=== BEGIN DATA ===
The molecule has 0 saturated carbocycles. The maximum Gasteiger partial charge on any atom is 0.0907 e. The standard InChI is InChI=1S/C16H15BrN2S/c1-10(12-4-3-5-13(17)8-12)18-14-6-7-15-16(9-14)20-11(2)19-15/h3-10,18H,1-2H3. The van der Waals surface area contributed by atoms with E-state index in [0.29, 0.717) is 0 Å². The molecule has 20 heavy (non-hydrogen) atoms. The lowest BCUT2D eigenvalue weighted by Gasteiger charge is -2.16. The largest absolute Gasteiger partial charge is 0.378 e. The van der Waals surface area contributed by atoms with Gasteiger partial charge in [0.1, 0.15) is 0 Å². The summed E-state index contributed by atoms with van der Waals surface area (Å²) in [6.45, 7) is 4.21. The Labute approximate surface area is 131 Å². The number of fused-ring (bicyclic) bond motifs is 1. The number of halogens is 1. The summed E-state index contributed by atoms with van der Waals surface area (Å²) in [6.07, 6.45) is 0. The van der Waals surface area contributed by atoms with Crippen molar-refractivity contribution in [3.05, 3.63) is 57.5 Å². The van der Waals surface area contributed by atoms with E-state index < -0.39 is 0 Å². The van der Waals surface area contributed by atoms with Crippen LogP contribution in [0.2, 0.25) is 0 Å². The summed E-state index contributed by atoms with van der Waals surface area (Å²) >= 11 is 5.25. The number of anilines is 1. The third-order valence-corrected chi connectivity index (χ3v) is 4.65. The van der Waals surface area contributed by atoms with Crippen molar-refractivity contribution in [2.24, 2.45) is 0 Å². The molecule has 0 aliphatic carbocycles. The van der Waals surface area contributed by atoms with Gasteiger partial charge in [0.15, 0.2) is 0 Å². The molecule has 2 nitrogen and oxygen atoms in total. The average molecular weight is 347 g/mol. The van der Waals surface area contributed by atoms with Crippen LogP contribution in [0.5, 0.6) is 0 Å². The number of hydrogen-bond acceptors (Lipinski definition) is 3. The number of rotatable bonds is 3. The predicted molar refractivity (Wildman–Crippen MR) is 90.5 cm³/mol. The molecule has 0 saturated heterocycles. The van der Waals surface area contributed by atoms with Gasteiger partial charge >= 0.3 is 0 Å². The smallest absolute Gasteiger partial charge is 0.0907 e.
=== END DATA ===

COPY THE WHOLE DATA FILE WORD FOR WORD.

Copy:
The molecule has 0 saturated carbocycles. The maximum Gasteiger partial charge on any atom is 0.0907 e. The standard InChI is InChI=1S/C16H15BrN2S/c1-10(12-4-3-5-13(17)8-12)18-14-6-7-15-16(9-14)20-11(2)19-15/h3-10,18H,1-2H3. The van der Waals surface area contributed by atoms with E-state index in [0.29, 0.717) is 0 Å². The molecule has 20 heavy (non-hydrogen) atoms. The lowest BCUT2D eigenvalue weighted by Gasteiger charge is -2.16. The largest absolute Gasteiger partial charge is 0.378 e. The van der Waals surface area contributed by atoms with Gasteiger partial charge in [0.1, 0.15) is 0 Å². The summed E-state index contributed by atoms with van der Waals surface area (Å²) in [6.45, 7) is 4.21. The Labute approximate surface area is 131 Å². The number of fused-ring (bicyclic) bond motifs is 1. The number of halogens is 1. The summed E-state index contributed by atoms with van der Waals surface area (Å²) in [6.07, 6.45) is 0. The van der Waals surface area contributed by atoms with Crippen molar-refractivity contribution in [3.05, 3.63) is 57.5 Å². The van der Waals surface area contributed by atoms with E-state index < -0.39 is 0 Å². The van der Waals surface area contributed by atoms with Crippen LogP contribution in [0.2, 0.25) is 0 Å². The summed E-state index contributed by atoms with van der Waals surface area (Å²) >= 11 is 5.25. The number of anilines is 1. The third-order valence-corrected chi connectivity index (χ3v) is 4.65. The van der Waals surface area contributed by atoms with Crippen molar-refractivity contribution in [2.24, 2.45) is 0 Å². The molecule has 0 aliphatic carbocycles. The van der Waals surface area contributed by atoms with Gasteiger partial charge in [0.15, 0.2) is 0 Å². The molecule has 2 nitrogen and oxygen atoms in total. The average molecular weight is 347 g/mol. The van der Waals surface area contributed by atoms with Crippen LogP contribution in [0.5, 0.6) is 0 Å². The number of hydrogen-bond acceptors (Lipinski definition) is 3. The number of rotatable bonds is 3. The predicted molar refractivity (Wildman–Crippen MR) is 90.5 cm³/mol. The molecule has 0 saturated heterocycles. The van der Waals surface area contributed by atoms with Gasteiger partial charge >= 0.3 is 0 Å². The smallest absolute Gasteiger partial charge is 0.0907 e.